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How Birds Learn to Cope

Two quail, seemingly alike in disposition, are placed before a mirror. The first is stunned at the sight of its reflection and recoils in fear. The second becomes aggressive and lunges menacingly toward its image.

Franklin & Marshall College biologist Dan Ardia and two student researchers are scrutinizing these disparate reactions in an attempt to measure how the birds cope with changes to their environments. 

The team's efforts will be included in a larger body of Ardia's work examining how animal species with different coping mechanisms may react cognitively, biologically and physically to Earth's changing climate conditions. 

  • nestling birds summer research project
  • Julia Whyte '15, holds one of the young adult Japanese quail that she and Max Sechzer '14 are studying this summer with F&M biologist Dan Ardia. (Photo by Melissa Hess)

More specifically, which birds would better be able to survive if their environment, for example, became too hot or too cold, or a drought created a food shortage? Is it the wary bird, the one reacting fearfully to its image, or the aggressive bird?

"Can they acclimate, and is that change adaptive?" Ardia asked. "How [does] global change affects organisms?"

For their research, Max Sechzer '14 and Julia Whyte '15 have been working this summer with young adult Japanese quail and Zebra finches.

The students carefully place a bird inside a cardboard box, and then open one end to reveal the mirror that reflects the bird's image. Once the students record the reaction, they return the bird to its brooder, a special type of birdhouse.

Pointing to their two recent subjects of observation, Sechzer, a neuroscience major, said, "This one looked in the mirror twice, jumped back in fright and never went to the mirror again. This one attacked the mirror."

Ardia, a specialist in behavioral and physiological biology, is examining two specific behavior types in the quail and finch -- bold (risk-taker) and wary (risk-averse). These species have different early development growth.

Quail are "precocial," born with eyes open and capable of moving around on their own almost immediately after birth. Finches are "altricial," born with eyes closed and incapable of moving around on their own.

Ardia said biologists know metabolic rates in bold birds are high and in wary birds low, but what he and the students want to understand is how birds cope with change. After the mirror test, they offer the birds a new food to see how they react to that change, for example.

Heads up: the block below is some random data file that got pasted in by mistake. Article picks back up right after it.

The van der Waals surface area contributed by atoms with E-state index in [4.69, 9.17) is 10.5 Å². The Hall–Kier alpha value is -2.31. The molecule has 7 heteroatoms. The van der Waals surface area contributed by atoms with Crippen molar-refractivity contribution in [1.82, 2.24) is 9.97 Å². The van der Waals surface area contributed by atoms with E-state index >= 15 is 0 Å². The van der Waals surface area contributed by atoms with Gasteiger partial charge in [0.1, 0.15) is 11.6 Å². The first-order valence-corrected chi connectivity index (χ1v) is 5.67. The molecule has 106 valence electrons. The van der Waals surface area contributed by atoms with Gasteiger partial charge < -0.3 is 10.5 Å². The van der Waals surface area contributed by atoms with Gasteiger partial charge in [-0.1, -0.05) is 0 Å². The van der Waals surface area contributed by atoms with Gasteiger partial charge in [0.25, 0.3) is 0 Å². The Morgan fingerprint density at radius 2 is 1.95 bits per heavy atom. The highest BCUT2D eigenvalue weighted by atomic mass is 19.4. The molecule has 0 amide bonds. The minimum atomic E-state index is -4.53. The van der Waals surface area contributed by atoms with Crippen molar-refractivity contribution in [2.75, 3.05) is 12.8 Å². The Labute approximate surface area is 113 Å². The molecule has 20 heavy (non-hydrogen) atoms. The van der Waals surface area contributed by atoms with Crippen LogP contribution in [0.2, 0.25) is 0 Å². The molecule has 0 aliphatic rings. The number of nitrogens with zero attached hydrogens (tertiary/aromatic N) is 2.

Sechzer and Whyte are collaborating with Ardia as F&M's Hackman Scholars. The 10-week program involves students in challenging projects to support faculty research.

An endowment from the late William M. and Lucille M. Hackman established the program in 1984. This year's 75 Hackman Research Scholars are working with 43 F&M professors. Eight other students are working on research with four F&M professors through other grants.

Sechzer and Whyte, through their work with Ardia, are gaining valuable experience in learning how to conduct and refine experiments.

In addition to the mirror test, the students used a rubber snake to observe the birds' reactions, but a snake is a predator and the experiment was not as conclusive, Whyte said.

"Two of them clearly wanted to get out of the box and two of them stayed, but away from [the snake]," said Whyte, an animal behavior major.  

Said Sechzer: "The only measure that we think works well now is the mirror test."

The researchers work with 20 finches, but only four quail. "They [finches] seem to be more at ease when they are in large social groups," Ardia said.

Ardia said the research contributes to the students' scholarship and his studies on how birds adapt to change.

"The work will be used for many future studies, building on the assays and techniques they will have developed," he said.